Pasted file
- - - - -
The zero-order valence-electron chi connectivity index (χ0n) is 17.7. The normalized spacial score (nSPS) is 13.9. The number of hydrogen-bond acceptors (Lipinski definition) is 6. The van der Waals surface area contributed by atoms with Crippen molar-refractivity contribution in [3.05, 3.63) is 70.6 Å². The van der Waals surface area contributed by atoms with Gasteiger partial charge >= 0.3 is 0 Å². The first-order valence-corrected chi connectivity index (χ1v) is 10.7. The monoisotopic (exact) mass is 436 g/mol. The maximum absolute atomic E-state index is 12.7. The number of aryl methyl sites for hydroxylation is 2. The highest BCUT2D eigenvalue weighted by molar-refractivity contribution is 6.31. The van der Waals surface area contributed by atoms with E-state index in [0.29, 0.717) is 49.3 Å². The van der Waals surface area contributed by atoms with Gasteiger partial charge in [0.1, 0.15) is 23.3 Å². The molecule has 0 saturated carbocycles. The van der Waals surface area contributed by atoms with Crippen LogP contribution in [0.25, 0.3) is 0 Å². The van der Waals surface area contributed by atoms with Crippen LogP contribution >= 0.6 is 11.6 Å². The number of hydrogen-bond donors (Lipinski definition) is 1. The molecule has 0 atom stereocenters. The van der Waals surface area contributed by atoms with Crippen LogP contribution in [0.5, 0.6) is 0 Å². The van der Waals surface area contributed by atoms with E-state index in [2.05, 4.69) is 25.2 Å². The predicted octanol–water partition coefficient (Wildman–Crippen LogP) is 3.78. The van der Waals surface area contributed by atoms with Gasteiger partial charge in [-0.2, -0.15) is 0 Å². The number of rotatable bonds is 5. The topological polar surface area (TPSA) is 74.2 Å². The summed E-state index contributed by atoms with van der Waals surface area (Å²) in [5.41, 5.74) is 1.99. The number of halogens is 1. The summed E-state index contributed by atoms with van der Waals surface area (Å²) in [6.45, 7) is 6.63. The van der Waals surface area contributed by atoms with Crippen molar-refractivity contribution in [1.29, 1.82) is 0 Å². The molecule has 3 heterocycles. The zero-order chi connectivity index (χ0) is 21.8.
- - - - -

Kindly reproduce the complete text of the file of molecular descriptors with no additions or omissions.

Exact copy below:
The zero-order valence-electron chi connectivity index (χ0n) is 17.7. The normalized spacial score (nSPS) is 13.9. The number of hydrogen-bond acceptors (Lipinski definition) is 6. The van der Waals surface area contributed by atoms with Crippen molar-refractivity contribution in [3.05, 3.63) is 70.6 Å². The van der Waals surface area contributed by atoms with Gasteiger partial charge >= 0.3 is 0 Å². The first-order valence-corrected chi connectivity index (χ1v) is 10.7. The monoisotopic (exact) mass is 436 g/mol. The maximum absolute atomic E-state index is 12.7. The number of aryl methyl sites for hydroxylation is 2. The highest BCUT2D eigenvalue weighted by molar-refractivity contribution is 6.31. The van der Waals surface area contributed by atoms with E-state index in [0.29, 0.717) is 49.3 Å². The van der Waals surface area contributed by atoms with Gasteiger partial charge in [0.1, 0.15) is 23.3 Å². The molecule has 0 saturated carbocycles. The van der Waals surface area contributed by atoms with Crippen LogP contribution in [0.25, 0.3) is 0 Å². The van der Waals surface area contributed by atoms with Crippen LogP contribution >= 0.6 is 11.6 Å². The number of hydrogen-bond donors (Lipinski definition) is 1. The molecule has 0 atom stereocenters. The van der Waals surface area contributed by atoms with Crippen LogP contribution in [0.5, 0.6) is 0 Å². The van der Waals surface area contributed by atoms with E-state index in [2.05, 4.69) is 25.2 Å². The predicted octanol–water partition coefficient (Wildman–Crippen LogP) is 3.78. The van der Waals surface area contributed by atoms with Gasteiger partial charge in [-0.2, -0.15) is 0 Å². The number of rotatable bonds is 5. The topological polar surface area (TPSA) is 74.2 Å². The summed E-state index contributed by atoms with van der Waals surface area (Å²) in [5.41, 5.74) is 1.99. The number of halogens is 1. The summed E-state index contributed by atoms with van der Waals surface area (Å²) in [6.45, 7) is 6.63. The van der Waals surface area contributed by atoms with Crippen molar-refractivity contribution in [1.29, 1.82) is 0 Å². The molecule has 3 heterocycles. The zero-order chi connectivity index (χ0) is 21.8.